Realistic B2B Brand Tracking Research
B2B marketers responsible for their company’s brand building are under increasing pressure to demonstrate a return on investment on corporate messaging campaigns. Two underlying factors drive this pressure—one old; one new.
Let’s start with the old. Many B2B companies have an engineering orientation at heart. Their executives often come from a finance or technical background. They are not marketers. They want to see the numbers. They want something that shows that the investment the CMO convinced them to make has moved the needle.
Moving onto the new, today’s digital marketing tools create expectations for measurable results. Marketers can tie website visits to specific ads. Technologies like CallRail can help businesses identify which ads generate inbound calls. Digital marketing falls squarely into the adage that people pay more attention to the things they can measure.
As important as digital advertising is, in many B2B industries, print ads and other traditional marketing strategies remain important channels for raising awareness of the company, its products, and services. The question becomes how to provide data to show that awareness, brand perceptions—and by extension, consideration—have increased because of a brand awareness campaign. Given that corporate marketing is part art, part science—and that B2B corporate marketing budgets are often modest—demonstrating this success can be challenging.
Based on our experience working with B2B marketers to design realistic brand tracking studies, we offer the following broad recommendations.
Select the Right Cadence
Quarterly tracking often springs to mind for B2B marketers when they think about establishing a brand tracking program. They want to show results as soon as possible and to have the ability to make course corrections as needed. However, we caution against this cadence.
It usually takes nine months or more for changes in market awareness and perceptions to register in B2B brand tracking studies. If conducted too soon, a brand tracking study can backfire when it appears that the campaign hasn’t had any impact on awareness or perceptions.
Frequent awareness tracking is more common in consumer markets. The scope of magnitude difference in marketing spend drives this difference. Even a mid-tier consumer brand may spend more on a single campaign than many B2B firms spend on their total annual marketing budget.
Align the Research with the Media Plan
Most B2B branding campaigns have modest budgets and reach. The design of a brand tracking study should take this into account in its sampling plan. If the bulk of the campaign is executed in specific publications or outdoor advertising such as subways, the research should focus on people who have a reasonable probability of having been exposed to the ads.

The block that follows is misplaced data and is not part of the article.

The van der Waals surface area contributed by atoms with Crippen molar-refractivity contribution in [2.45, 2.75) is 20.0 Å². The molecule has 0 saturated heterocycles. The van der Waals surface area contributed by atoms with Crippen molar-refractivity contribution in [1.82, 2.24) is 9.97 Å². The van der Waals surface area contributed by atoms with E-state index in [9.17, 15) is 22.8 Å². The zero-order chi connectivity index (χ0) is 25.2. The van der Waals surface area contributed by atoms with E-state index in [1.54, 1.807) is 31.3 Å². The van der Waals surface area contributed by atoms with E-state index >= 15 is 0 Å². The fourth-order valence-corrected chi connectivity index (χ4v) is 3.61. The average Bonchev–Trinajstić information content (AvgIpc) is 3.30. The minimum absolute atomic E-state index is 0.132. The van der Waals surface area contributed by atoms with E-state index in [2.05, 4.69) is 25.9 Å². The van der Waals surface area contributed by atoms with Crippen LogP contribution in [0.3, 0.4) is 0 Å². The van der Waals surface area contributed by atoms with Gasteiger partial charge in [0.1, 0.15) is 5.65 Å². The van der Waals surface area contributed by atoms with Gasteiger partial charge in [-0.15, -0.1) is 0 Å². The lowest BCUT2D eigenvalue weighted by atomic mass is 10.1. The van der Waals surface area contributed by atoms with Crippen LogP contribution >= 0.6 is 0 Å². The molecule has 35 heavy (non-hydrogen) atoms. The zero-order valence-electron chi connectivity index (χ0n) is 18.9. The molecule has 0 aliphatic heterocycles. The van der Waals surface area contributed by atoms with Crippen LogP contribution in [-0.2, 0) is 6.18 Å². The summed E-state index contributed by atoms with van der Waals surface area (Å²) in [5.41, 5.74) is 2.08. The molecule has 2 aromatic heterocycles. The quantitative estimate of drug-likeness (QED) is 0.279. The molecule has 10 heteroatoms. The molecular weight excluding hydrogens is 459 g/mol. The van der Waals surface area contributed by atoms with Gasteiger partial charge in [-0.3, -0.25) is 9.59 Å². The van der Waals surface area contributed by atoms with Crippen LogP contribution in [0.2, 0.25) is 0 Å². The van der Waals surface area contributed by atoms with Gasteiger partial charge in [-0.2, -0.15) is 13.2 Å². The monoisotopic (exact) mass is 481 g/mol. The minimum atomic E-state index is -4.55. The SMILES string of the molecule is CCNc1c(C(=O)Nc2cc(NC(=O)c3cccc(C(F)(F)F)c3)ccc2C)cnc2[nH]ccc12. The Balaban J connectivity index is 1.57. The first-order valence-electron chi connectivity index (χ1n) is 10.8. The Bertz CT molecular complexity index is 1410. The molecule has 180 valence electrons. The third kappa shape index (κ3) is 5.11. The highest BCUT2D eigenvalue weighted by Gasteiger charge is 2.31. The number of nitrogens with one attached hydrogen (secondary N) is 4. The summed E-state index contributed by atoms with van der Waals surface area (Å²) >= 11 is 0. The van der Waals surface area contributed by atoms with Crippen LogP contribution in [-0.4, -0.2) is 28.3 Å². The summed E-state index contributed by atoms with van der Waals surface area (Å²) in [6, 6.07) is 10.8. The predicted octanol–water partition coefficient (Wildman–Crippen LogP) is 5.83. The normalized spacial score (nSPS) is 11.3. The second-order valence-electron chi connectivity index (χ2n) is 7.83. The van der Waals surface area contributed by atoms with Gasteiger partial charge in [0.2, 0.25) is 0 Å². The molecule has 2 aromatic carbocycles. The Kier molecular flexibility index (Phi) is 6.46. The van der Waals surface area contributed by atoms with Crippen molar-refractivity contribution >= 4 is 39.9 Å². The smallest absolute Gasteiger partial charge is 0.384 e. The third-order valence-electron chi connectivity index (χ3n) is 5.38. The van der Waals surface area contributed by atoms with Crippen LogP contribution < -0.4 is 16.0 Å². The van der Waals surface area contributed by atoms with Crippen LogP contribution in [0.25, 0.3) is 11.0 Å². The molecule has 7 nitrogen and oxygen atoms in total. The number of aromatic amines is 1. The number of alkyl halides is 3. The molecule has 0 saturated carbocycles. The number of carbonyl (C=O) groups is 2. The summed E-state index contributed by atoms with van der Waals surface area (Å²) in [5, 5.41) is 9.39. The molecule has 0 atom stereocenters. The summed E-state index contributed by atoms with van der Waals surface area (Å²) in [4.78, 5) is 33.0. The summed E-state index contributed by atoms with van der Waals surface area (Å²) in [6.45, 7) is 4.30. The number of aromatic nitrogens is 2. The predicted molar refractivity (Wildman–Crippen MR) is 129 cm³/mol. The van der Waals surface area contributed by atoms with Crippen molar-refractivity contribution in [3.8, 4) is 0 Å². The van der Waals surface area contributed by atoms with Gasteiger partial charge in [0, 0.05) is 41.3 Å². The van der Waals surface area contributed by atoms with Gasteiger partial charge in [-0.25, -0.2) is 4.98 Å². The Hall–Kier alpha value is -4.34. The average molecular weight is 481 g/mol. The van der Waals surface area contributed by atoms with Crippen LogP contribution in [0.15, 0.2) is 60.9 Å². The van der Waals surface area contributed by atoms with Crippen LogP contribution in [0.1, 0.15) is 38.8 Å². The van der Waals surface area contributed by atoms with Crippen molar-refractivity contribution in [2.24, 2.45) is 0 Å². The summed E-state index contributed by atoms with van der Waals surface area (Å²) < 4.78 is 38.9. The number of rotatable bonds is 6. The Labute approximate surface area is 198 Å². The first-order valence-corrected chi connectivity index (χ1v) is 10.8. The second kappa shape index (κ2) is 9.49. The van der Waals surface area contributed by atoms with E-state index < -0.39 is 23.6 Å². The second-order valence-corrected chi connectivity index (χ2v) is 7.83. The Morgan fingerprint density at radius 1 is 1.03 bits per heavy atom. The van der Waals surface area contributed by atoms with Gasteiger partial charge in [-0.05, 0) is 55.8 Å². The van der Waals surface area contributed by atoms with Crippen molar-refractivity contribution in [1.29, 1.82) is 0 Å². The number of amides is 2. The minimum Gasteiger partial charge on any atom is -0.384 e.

Online research panels and DIY tools make it easy to field a study. However, if the survey casts a wide net while the campaign targets a narrow slice of the market, the survey results are almost certain to show little or no movement on key metrics.
Anticipate Small Changes
When the marketing team launches a campaign, everyone secretly hopes it will be a smash hit. They cross their fingers for increases in awareness levels of 15%, 20%, 25%. And if the changes are not impressive on their own basis, B2B marketers want at least to be able to say that any change that does occur is statistically significant.
Unfortunately, two interrelated factors make this unlikely. The first is a reiteration of a trend mentioned earlier. Most B2B campaigns have modest budgets and cannot be expected to produce big shifts in awareness and market perceptions. Modest refers to the spend in absolute dollars, not the relative size of the investment for the company making it. For the company it may be a significant spend.
The second factor is that the corresponding investment in the tracking research is also typically modest. This often results in relatively small base sizes in the research. Data with small base sizes often lack any statistically significant differences from wave to wave. That doesn’t mean any changes that do appear aren’t real.
Statistical significance has as much to do with sample size as it does with actual differences between two data points. For example, the difference between 13% and 19% would not be significant if based on a data set of 100 completed surveys. That same difference, 13% vs. 19%, would be significant if the data set had 500 completed surveys.
Track the Story, Not a Single Metric
Because the changes in most B2B brand tracking studies are likely to be small and lack statistical rigor, Isurus recommends evaluating the overall trends holistically. Rather than focusing on individual metrics such as unaided awareness, B2B marketers should look at the overall story within the data. Even if the changes are small, are multiple metrics—awareness, consideration, specific brand metrics—moving in the same direction? What do the changes look like compared to competitors?
Set Realistic Expectations
Collectively, the above recommendations relate to setting realistic expectations—within the marketing department, and with the executive stakeholders who want data that demonstrates an ROI. Something no one wants to do—not B2B marketers, not executive stakeholders, not market research firms—is to have a brand campaign second-guessed because a tracking study reports smaller shifts in awareness than were expected.
Sometimes it simply does not make sense to invest in brand or awareness tracking research. The budget can provide more value in other areas. That said, when B2B firms are committed to their corporate marketing efforts, tracking research can help evaluate and guide those efforts.
If you’d like to learn more about if brand tracking research is a good investment for your firm, fill out our contact form and we’d be happy to set up a call to discuss your specific needs.